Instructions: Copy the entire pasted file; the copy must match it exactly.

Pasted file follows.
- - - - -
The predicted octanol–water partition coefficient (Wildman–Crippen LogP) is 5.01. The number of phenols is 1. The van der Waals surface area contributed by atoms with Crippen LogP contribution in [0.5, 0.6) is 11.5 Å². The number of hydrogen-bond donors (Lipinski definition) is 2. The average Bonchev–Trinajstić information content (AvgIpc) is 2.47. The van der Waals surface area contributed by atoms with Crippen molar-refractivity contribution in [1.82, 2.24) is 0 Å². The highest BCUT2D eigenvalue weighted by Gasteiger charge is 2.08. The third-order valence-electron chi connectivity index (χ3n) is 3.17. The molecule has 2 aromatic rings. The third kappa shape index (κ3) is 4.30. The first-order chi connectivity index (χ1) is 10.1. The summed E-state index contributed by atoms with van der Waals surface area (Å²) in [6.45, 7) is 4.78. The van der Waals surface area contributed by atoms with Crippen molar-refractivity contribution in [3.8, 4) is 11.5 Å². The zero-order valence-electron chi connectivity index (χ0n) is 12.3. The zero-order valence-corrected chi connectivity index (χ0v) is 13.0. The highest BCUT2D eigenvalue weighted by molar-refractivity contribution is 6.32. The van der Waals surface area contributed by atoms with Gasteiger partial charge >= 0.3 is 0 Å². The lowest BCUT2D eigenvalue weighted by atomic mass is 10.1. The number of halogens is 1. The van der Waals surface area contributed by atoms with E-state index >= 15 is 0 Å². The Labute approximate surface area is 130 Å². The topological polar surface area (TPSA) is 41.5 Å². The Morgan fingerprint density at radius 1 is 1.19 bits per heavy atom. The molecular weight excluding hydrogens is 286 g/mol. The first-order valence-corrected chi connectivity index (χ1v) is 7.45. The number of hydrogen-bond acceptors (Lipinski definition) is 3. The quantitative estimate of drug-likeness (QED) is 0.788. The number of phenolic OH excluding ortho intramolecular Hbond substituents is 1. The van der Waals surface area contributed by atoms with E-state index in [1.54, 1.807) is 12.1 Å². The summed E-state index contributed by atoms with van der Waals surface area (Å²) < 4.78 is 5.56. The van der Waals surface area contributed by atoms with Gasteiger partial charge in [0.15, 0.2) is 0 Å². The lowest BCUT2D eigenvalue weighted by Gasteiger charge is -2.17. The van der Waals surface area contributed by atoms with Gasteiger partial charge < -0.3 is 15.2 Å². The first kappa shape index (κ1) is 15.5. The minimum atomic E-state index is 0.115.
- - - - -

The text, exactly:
The predicted octanol–water partition coefficient (Wildman–Crippen LogP) is 5.01. The number of phenols is 1. The van der Waals surface area contributed by atoms with Crippen LogP contribution in [0.5, 0.6) is 11.5 Å². The number of hydrogen-bond donors (Lipinski definition) is 2. The average Bonchev–Trinajstić information content (AvgIpc) is 2.47. The van der Waals surface area contributed by atoms with Crippen molar-refractivity contribution in [1.82, 2.24) is 0 Å². The highest BCUT2D eigenvalue weighted by Gasteiger charge is 2.08. The third-order valence-electron chi connectivity index (χ3n) is 3.17. The molecule has 2 aromatic rings. The third kappa shape index (κ3) is 4.30. The first-order chi connectivity index (χ1) is 10.1. The summed E-state index contributed by atoms with van der Waals surface area (Å²) in [6.45, 7) is 4.78. The van der Waals surface area contributed by atoms with Crippen molar-refractivity contribution in [3.8, 4) is 11.5 Å². The zero-order valence-electron chi connectivity index (χ0n) is 12.3. The zero-order valence-corrected chi connectivity index (χ0v) is 13.0. The highest BCUT2D eigenvalue weighted by molar-refractivity contribution is 6.32. The van der Waals surface area contributed by atoms with Gasteiger partial charge >= 0.3 is 0 Å². The lowest BCUT2D eigenvalue weighted by atomic mass is 10.1. The number of halogens is 1. The van der Waals surface area contributed by atoms with E-state index >= 15 is 0 Å². The Labute approximate surface area is 130 Å². The topological polar surface area (TPSA) is 41.5 Å². The Morgan fingerprint density at radius 1 is 1.19 bits per heavy atom. The molecular weight excluding hydrogens is 286 g/mol. The first-order valence-corrected chi connectivity index (χ1v) is 7.45. The number of hydrogen-bond acceptors (Lipinski definition) is 3. The quantitative estimate of drug-likeness (QED) is 0.788. The number of phenolic OH excluding ortho intramolecular Hbond substituents is 1. The van der Waals surface area contributed by atoms with E-state index in [1.54, 1.807) is 12.1 Å². The summed E-state index contributed by atoms with van der Waals surface area (Å²) < 4.78 is 5.56. The van der Waals surface area contributed by atoms with Gasteiger partial charge in [0.15, 0.2) is 0 Å². The lowest BCUT2D eigenvalue weighted by Gasteiger charge is -2.17. The van der Waals surface area contributed by atoms with Gasteiger partial charge < -0.3 is 15.2 Å². The first kappa shape index (κ1) is 15.5. The minimum atomic E-state index is 0.115.